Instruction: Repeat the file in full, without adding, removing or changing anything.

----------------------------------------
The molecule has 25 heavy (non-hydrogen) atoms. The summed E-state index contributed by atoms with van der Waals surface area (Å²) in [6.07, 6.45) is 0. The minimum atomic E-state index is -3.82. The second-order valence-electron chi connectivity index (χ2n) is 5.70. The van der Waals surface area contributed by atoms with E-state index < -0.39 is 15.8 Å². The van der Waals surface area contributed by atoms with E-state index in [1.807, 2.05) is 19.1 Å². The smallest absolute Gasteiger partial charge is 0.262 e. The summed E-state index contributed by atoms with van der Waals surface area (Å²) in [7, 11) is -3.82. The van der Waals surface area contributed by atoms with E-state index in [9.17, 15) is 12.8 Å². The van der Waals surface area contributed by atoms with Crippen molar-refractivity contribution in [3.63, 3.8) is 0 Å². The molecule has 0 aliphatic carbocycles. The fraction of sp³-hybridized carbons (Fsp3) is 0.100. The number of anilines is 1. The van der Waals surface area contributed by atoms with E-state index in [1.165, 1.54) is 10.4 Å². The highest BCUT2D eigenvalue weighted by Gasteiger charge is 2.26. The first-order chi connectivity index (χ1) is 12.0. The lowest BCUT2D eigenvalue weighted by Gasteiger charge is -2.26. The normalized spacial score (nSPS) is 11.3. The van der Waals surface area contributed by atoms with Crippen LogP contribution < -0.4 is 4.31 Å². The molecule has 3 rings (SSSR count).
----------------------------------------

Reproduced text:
The molecule has 25 heavy (non-hydrogen) atoms. The summed E-state index contributed by atoms with van der Waals surface area (Å²) in [6.07, 6.45) is 0. The minimum atomic E-state index is -3.82. The second-order valence-electron chi connectivity index (χ2n) is 5.70. The van der Waals surface area contributed by atoms with E-state index < -0.39 is 15.8 Å². The van der Waals surface area contributed by atoms with E-state index in [1.807, 2.05) is 19.1 Å². The smallest absolute Gasteiger partial charge is 0.262 e. The summed E-state index contributed by atoms with van der Waals surface area (Å²) in [7, 11) is -3.82. The van der Waals surface area contributed by atoms with E-state index in [9.17, 15) is 12.8 Å². The van der Waals surface area contributed by atoms with Crippen molar-refractivity contribution in [3.63, 3.8) is 0 Å². The molecule has 0 aliphatic carbocycles. The fraction of sp³-hybridized carbons (Fsp3) is 0.100. The number of anilines is 1. The van der Waals surface area contributed by atoms with E-state index in [1.165, 1.54) is 10.4 Å². The highest BCUT2D eigenvalue weighted by Gasteiger charge is 2.26. The first-order chi connectivity index (χ1) is 12.0. The lowest BCUT2D eigenvalue weighted by Gasteiger charge is -2.26. The normalized spacial score (nSPS) is 11.3. The van der Waals surface area contributed by atoms with Crippen LogP contribution < -0.4 is 4.31 Å². The molecule has 3 rings (SSSR count).